Since Poland became a member of the European Union, its prime ministers have stressed how much money they have been able to extract from Brussels. Poles were encouraged to be happy about the fact Poland was a net recipient of the EU budget, as if the European Union was some form of charity.
However, that approach has had highly negative consequences. If what Poland gets from the EU is a “gift,” then surely the grantor has the right to expect something in return. And it is natural that if you receive a present, you might want to give something in return.
Poland is not getting something for nothing from the EU. This is a toxic myth that has led Poles to adopt a subservient posture towards the bloc. It breeds the notion that you shouldn’t look a gift horse in the mouth. Add to this Poland’s inferiority complex with regard to the West, and we start adopting a totally uncritical attitude towards the EU.
Poland still tends to see the European Union in purely economic terms. This is because improving our economic well-being was the primary reason for joining the EU. But it was wrong of us to assume that this would be realized through the absorption of EU funds. Even though those funds have helped us build up our infrastructure, that is not the primary source of our wealth. Work and entrepreneurship are the key, which means what is most important for Poland is access to the EU single market.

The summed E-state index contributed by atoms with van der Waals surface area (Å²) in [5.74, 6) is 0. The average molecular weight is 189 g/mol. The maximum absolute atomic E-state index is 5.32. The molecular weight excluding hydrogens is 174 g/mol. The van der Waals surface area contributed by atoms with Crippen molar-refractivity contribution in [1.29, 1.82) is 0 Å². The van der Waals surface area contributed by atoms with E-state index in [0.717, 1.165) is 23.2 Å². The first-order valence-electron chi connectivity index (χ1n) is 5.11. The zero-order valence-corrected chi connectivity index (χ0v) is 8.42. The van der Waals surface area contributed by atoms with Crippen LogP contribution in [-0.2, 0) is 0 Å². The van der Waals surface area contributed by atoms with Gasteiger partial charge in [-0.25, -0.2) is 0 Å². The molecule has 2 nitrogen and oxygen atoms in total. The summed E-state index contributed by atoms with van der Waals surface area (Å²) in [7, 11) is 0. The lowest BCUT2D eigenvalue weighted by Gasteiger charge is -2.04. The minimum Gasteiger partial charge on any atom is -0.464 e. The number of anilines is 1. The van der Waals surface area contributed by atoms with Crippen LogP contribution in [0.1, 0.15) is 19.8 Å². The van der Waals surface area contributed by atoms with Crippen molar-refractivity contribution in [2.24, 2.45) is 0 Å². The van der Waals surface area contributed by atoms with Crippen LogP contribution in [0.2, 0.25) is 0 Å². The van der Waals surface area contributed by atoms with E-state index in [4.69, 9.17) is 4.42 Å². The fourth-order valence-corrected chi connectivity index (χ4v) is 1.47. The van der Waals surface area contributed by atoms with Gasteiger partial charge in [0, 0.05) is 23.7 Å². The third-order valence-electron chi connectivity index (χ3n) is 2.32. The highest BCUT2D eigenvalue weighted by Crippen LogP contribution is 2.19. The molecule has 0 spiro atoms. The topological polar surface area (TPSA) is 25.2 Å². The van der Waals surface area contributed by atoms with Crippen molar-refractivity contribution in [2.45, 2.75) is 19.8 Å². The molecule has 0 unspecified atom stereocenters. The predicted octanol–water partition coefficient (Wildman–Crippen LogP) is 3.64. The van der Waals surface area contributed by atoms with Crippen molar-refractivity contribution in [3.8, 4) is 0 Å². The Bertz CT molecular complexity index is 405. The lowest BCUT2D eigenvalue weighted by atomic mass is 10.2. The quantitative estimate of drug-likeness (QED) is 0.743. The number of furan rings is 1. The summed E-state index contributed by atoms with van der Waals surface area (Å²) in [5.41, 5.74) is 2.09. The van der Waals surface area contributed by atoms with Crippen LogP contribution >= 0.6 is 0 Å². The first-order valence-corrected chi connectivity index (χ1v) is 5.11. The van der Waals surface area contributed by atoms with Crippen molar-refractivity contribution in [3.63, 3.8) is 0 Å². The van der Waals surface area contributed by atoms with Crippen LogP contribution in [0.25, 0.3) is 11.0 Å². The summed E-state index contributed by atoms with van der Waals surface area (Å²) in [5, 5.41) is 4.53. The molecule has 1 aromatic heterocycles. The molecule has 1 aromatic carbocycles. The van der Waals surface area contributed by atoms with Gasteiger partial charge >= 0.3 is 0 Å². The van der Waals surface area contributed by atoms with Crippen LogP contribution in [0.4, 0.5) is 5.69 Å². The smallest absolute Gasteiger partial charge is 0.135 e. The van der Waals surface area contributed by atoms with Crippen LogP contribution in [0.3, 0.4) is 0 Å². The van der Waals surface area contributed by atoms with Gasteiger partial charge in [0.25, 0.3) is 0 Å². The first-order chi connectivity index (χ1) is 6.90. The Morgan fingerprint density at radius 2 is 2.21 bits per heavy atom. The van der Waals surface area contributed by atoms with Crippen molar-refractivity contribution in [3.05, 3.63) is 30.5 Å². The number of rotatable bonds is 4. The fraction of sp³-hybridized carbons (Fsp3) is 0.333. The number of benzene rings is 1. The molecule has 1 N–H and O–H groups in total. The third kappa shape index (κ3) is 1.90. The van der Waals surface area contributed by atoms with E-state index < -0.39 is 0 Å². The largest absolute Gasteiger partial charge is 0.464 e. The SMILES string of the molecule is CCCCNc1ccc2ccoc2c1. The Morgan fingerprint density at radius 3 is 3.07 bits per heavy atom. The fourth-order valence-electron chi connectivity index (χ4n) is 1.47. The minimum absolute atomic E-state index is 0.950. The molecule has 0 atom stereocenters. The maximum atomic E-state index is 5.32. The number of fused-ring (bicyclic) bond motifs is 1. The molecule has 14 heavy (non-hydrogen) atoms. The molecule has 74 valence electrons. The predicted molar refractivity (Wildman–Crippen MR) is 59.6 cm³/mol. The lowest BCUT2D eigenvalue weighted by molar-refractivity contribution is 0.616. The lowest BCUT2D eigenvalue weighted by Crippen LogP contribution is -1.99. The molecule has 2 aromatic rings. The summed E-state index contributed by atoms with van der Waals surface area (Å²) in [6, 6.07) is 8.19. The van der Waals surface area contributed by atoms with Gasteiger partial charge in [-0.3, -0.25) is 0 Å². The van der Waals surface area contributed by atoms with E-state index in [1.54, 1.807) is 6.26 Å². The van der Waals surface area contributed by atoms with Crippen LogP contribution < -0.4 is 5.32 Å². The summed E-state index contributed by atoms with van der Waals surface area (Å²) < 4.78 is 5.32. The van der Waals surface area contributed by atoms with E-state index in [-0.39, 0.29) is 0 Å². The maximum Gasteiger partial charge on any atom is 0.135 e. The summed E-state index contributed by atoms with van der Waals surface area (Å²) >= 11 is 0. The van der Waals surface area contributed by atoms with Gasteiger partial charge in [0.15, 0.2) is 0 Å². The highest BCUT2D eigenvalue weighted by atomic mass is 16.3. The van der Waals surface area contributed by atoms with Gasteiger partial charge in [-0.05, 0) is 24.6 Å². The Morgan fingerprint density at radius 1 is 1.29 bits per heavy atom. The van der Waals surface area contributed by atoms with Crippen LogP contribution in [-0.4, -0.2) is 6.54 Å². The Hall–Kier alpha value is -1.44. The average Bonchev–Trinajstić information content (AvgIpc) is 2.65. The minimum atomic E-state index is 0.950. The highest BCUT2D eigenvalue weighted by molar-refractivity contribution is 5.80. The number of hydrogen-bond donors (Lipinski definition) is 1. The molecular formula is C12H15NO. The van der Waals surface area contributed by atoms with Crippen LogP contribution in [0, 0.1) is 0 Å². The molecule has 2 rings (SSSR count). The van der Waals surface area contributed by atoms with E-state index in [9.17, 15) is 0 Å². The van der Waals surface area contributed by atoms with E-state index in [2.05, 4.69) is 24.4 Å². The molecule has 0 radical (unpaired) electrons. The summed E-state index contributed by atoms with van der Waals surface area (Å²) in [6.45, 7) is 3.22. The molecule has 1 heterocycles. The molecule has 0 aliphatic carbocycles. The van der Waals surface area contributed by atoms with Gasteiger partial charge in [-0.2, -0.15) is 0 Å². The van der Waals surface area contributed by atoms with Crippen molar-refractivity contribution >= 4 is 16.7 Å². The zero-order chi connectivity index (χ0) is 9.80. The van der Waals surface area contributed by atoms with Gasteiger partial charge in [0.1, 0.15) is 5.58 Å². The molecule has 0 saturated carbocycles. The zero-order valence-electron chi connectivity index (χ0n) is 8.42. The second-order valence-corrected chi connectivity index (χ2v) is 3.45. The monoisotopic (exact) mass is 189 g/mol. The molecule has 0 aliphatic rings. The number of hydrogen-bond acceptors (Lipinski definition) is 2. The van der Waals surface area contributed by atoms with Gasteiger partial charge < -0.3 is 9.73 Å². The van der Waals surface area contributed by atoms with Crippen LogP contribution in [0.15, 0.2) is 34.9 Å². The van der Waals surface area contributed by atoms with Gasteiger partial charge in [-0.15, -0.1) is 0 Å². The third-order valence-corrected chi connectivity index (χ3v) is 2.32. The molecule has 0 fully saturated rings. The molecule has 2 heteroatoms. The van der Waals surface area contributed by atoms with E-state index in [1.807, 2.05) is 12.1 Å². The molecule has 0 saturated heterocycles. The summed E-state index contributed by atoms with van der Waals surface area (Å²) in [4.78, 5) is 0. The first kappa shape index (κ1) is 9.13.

In theory, we should have full access to that market, but in reality, we face barriers in the form of protectionism from the older member states, which protect their economies against ours.
Membership in a single market is the most important aspect of our EU status, as it allows us to develop our economy without aid. Aid would make us dependent and politically too weak to resist proposals that are unfavorable to us.
Brussels is very good at exploiting Polish euro enthusiasm to morally blackmail us against concentrating on our own interests.
We need a serious debate in Poland on why we are in the EU, what are the main benefits, and how best to secure their maintenance. We should abandon our obsession with EU funds and concentrate on building strong businesses capable of competing in EU markets and on securing regulations that are good for us and not on how much money we might get from EU transfers. Those transfers are not free and they come with strings attached.